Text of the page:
[this essay originally appeared on Savage Minds]
By Charles Hirschkind
In “The Symbolic Violence of Choice” (Anthropology News, March 2, 2016), Gregory Starrett denounces the Resolution to Boycott Israeli Academic Institutions currently being considered by AAA members on numerous grounds. Despite a thin and misleading veneer of impartiality, the essay is unequivocal both in its condemnation of the proposed resolution and its disparaging assessment of those who support it. Having read the piece a number of times now, I find it profoundly confused, a set of rhetorical feints disguised as an analysis. But given the timing of its publication, just before AAA members must decide on the boycott initiative, I feel that a serious response is necessary.
Starrett begins his essay by identifying the boycott initiative under consideration by AAA members as a form of symbolic violence, in his words, a “good example” of how “symbolic violence is accomplished.” The violence enacted by the initiative, and by the “structure of domination” that he claims it puts into place, stems from the way it “chain[s] the possibilities of thought to the imperative of duty.” By interpellating interlocutors to one side or the other of the debate—a discussion radically polarized, we are told, via an “irresistible vocabulary of justice and complicity, loyalty and betrayal, virtue and sin”—the initiative “effectively shuts down critical thought.”
Starrett is certainly right when he states that the concepts of justice and complicity have played an important role in the assessment of the initiative by anthropologists. This is not at all the case, however, when it comes to the next terms in his series—“loyalty and betrayal, virtue and sin.” Debates on the initiative within anthropological fora have been almost entirely devoid of such language, with very few exceptions. Moreover, rather than a closure of thought, the initiative has precipitated an unprecedented outpouring of critical exchange on the situation of Israel and Palestine. This exchange has seen contributions by many leading voices in the field, essays written with both acuity and passion on the complexity of the issue, and on the factors that eventually inclined an author in one direction or the other. It has also seen anthropology departments around the country stage open discussions on the Israeli/Palestinian conflict involving both students and faculty. In my own case, I have learned a great deal over the last year about how my colleagues view the situation in Israel/Palestine, about why they feel the boycott initiative should or should not be supported, and about the moral quandaries it raises.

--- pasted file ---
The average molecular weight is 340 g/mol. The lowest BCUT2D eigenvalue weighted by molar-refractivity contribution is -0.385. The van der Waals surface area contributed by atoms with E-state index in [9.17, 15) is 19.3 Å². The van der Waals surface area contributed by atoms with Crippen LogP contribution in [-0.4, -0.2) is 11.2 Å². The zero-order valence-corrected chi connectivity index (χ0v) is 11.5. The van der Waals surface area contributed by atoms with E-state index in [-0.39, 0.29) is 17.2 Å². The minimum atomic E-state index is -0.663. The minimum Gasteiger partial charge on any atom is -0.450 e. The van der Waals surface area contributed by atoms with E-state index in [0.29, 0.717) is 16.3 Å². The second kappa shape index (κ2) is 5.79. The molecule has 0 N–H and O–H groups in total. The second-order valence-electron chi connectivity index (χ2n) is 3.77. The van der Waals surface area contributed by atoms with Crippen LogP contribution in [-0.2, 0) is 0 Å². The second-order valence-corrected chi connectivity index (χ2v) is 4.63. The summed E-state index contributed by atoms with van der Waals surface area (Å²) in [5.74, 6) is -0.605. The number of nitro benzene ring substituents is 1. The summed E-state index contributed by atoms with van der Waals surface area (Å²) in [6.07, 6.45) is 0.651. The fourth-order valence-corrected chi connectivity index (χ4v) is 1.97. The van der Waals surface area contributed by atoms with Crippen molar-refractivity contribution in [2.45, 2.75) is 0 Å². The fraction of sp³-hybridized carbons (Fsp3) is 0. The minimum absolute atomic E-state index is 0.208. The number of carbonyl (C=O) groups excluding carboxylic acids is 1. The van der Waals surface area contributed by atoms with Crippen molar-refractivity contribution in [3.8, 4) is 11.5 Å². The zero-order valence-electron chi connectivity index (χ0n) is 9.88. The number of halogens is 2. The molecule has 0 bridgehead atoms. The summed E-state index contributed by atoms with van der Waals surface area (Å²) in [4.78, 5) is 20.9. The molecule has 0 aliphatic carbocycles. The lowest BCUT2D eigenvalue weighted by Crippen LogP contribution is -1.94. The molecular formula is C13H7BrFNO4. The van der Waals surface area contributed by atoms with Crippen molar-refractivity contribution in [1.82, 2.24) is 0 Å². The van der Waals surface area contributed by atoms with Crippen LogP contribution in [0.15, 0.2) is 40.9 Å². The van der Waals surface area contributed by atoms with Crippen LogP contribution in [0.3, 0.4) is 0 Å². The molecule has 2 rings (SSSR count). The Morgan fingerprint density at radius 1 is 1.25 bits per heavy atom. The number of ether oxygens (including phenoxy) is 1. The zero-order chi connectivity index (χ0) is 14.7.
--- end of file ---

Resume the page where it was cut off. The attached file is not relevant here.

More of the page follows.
Yet, in stark contrast to this actual productive discursive engagement, Starrett’s essay presents us with an image of the conversation as something on a par with the Republican primary debates, bereft of intellectual content and reduced to vicious ad hominem attacks. The problem here goes well beyond a matter of misinterpretation. For the essay does not simply describe a debate stultified by a moralizing and vituperative language, it performatively enacts the very symbolic violence that it excoriates, the same violence that it blames the supporters of the boycott initiative for having imposed on the anthropological community. That is to say, while the piece assumes a critical perspective on such polarizing and belligerent discourse, its own rhetoric works through exactly the same argumentative style, its primary tactic being to repeatedly mock and ridicule proponents of the initiative.
In order to bring attention to what he sees as the morally questionable motivations of the boycott supporters, Starrett introduces the claim that, appearances to the contrary, the resolution anthropologists are being asked to vote on “isn’t actually about working to end the suffering of Palestinians.” Why is this the case? The short and rather odd answer goes something like this: because “the boycott of South Africa proceeded without AAA endorsement,” then the participation of the AAA in political boycotts—including the one at hand—cannot be seen as a condition for their success; if it cannot be the success of the political boycott, therefore, that justifies such participation, then the real reasons for supporting such an initiative must be sought elsewhere. While this argument is strained, to say the least, it serves simply to open the door on what quickly becomes the essay’s central goal, the effort to malign and discredit supporters of the initiative through ridicule.